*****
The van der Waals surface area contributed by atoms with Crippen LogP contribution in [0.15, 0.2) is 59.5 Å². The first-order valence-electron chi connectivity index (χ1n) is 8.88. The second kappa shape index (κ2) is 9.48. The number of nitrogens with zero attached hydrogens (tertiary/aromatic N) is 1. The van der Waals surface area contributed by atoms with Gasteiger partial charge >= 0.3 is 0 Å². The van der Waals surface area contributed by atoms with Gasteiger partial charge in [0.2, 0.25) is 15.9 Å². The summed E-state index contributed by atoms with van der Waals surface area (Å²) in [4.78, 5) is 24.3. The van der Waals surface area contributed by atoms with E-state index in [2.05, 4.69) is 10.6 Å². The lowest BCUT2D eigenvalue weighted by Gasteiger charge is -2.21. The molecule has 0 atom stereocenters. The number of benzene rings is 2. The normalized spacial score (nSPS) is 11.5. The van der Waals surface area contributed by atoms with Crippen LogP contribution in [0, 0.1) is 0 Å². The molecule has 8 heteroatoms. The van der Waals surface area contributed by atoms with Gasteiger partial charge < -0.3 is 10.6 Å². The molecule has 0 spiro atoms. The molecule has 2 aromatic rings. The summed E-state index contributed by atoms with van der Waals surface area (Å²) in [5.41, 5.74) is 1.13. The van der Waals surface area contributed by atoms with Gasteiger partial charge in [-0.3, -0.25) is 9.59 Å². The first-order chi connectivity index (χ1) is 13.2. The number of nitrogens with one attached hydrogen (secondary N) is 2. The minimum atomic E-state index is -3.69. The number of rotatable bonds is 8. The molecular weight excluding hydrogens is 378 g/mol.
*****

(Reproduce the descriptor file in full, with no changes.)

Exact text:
The van der Waals surface area contributed by atoms with Crippen LogP contribution in [0.15, 0.2) is 59.5 Å². The first-order valence-electron chi connectivity index (χ1n) is 8.88. The second kappa shape index (κ2) is 9.48. The number of nitrogens with zero attached hydrogens (tertiary/aromatic N) is 1. The van der Waals surface area contributed by atoms with Gasteiger partial charge >= 0.3 is 0 Å². The van der Waals surface area contributed by atoms with Gasteiger partial charge in [0.2, 0.25) is 15.9 Å². The summed E-state index contributed by atoms with van der Waals surface area (Å²) in [4.78, 5) is 24.3. The van der Waals surface area contributed by atoms with E-state index in [2.05, 4.69) is 10.6 Å². The lowest BCUT2D eigenvalue weighted by Gasteiger charge is -2.21. The molecule has 0 atom stereocenters. The number of benzene rings is 2. The normalized spacial score (nSPS) is 11.5. The van der Waals surface area contributed by atoms with Crippen LogP contribution in [0, 0.1) is 0 Å². The molecule has 8 heteroatoms. The van der Waals surface area contributed by atoms with Gasteiger partial charge < -0.3 is 10.6 Å². The molecule has 0 spiro atoms. The molecule has 2 aromatic rings. The summed E-state index contributed by atoms with van der Waals surface area (Å²) in [5.41, 5.74) is 1.13. The van der Waals surface area contributed by atoms with Gasteiger partial charge in [-0.3, -0.25) is 9.59 Å². The first-order chi connectivity index (χ1) is 13.2. The number of nitrogens with one attached hydrogen (secondary N) is 2. The minimum atomic E-state index is -3.69. The number of rotatable bonds is 8. The molecular weight excluding hydrogens is 378 g/mol.